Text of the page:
Genetic testing helps set safe dose of common blood thinner
A new study led by Washington University School of Medicine in St.
School, health and behavior suffer when children have TV, video games in bedroom
A new Iowa State University study is one of the first to demonstrate the consequences of allowing children to have a TV or video game system in their bedroom.
Amount of water in stem cells can determine its fate as fat or bone
Adding or removing water from a stem cell can change the destiny of the cell to either pre-fat cells or pre-bone cells, researchers have discovered in a new study published in PNAS.
Two Caribbean bird-catcher trees named after 2 women with overlooked botanical works
Known for their biodiversity richness, the Caribbean Islands are now adding two new species of bird-catcher trees to their list of botanical treasures.
General practitioners' home visit habits determine where patients die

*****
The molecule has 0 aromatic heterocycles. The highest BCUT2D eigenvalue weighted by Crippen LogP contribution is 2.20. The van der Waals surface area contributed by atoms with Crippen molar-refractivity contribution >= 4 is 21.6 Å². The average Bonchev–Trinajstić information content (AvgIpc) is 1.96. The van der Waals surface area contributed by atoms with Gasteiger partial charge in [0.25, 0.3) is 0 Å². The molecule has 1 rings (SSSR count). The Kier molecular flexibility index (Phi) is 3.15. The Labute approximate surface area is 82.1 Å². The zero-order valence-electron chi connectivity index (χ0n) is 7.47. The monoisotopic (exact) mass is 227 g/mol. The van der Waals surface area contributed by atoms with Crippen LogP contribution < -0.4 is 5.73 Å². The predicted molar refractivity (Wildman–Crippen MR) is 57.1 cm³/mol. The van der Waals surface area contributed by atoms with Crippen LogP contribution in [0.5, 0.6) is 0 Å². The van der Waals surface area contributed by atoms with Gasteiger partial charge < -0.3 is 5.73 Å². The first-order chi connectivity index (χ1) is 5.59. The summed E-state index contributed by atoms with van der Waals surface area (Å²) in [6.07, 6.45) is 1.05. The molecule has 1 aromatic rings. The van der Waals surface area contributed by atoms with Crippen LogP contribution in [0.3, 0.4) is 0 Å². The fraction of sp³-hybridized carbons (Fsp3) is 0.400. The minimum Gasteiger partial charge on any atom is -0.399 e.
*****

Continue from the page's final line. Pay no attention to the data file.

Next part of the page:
The more a general practitioner prioritizes home visits to patients in general, the greater the likelihood that the doctor's most ill patients will die at home.
Genetic testing can help determine safest dose of blood thinner
A new study finds that genetic testing can help determine the safest dose of the blood thinner warfarin, with fewer side effects, in patients having joint replacement surgery.
New system proposed for logging physician experience in robotic surgeries
Loyola Medicine physicians have proposed a simple new system to improve the reporting of robotic surgeries performed by surgeons in training.
No evidence of hidden hearing loss from common recreational noise
The first study to look for a causal relationship between recreational noise exposure and auditory function in humans finds that while hearing is temporarily affected in young adults after attending a loud recreational event, there is no evidence of auditory nerve injury or permanent hearing difficulties.
Interventions for reducing hepatitis C infection in people who inject drugs
The first global review to quantify the impact of needle syringe programmes (NSP) and opioid substitution treatment (OST) in reducing the risk of becoming infected with the hepatitis C virus is published in Cochrane Library Drug and Alcohol Review Group and the journal Addiction.